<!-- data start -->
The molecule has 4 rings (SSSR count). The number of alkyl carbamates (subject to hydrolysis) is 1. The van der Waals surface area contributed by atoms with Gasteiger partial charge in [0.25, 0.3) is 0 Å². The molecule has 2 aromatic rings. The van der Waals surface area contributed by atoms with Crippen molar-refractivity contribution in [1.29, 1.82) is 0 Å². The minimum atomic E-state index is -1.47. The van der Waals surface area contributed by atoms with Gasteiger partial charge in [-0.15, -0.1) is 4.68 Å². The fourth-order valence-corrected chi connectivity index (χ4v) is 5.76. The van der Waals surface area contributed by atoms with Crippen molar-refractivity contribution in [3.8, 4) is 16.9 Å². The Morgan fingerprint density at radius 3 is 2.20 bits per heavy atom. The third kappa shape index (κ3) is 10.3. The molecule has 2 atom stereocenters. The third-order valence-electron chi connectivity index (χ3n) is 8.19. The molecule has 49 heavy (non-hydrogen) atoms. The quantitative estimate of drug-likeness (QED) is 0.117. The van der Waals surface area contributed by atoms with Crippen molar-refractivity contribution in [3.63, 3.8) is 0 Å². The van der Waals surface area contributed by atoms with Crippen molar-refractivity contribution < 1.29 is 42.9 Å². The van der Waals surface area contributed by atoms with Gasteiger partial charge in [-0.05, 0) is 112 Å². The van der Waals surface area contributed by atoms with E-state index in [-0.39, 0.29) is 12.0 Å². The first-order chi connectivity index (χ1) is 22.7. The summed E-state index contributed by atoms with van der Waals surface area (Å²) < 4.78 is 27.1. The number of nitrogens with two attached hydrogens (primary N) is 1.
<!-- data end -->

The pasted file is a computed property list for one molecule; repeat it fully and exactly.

The molecule has 4 rings (SSSR count). The number of alkyl carbamates (subject to hydrolysis) is 1. The van der Waals surface area contributed by atoms with Gasteiger partial charge in [0.25, 0.3) is 0 Å². The molecule has 2 aromatic rings. The van der Waals surface area contributed by atoms with Crippen molar-refractivity contribution in [1.29, 1.82) is 0 Å². The minimum atomic E-state index is -1.47. The van der Waals surface area contributed by atoms with Gasteiger partial charge in [-0.15, -0.1) is 4.68 Å². The fourth-order valence-corrected chi connectivity index (χ4v) is 5.76. The van der Waals surface area contributed by atoms with Crippen molar-refractivity contribution in [3.8, 4) is 16.9 Å². The Morgan fingerprint density at radius 3 is 2.20 bits per heavy atom. The third kappa shape index (κ3) is 10.3. The molecule has 2 atom stereocenters. The third-order valence-electron chi connectivity index (χ3n) is 8.19. The molecule has 49 heavy (non-hydrogen) atoms. The quantitative estimate of drug-likeness (QED) is 0.117. The van der Waals surface area contributed by atoms with Crippen molar-refractivity contribution in [3.63, 3.8) is 0 Å². The van der Waals surface area contributed by atoms with Crippen molar-refractivity contribution < 1.29 is 42.9 Å². The van der Waals surface area contributed by atoms with Gasteiger partial charge in [-0.05, 0) is 112 Å². The van der Waals surface area contributed by atoms with E-state index in [-0.39, 0.29) is 12.0 Å². The first-order chi connectivity index (χ1) is 22.7. The summed E-state index contributed by atoms with van der Waals surface area (Å²) < 4.78 is 27.1. The number of nitrogens with two attached hydrogens (primary N) is 1.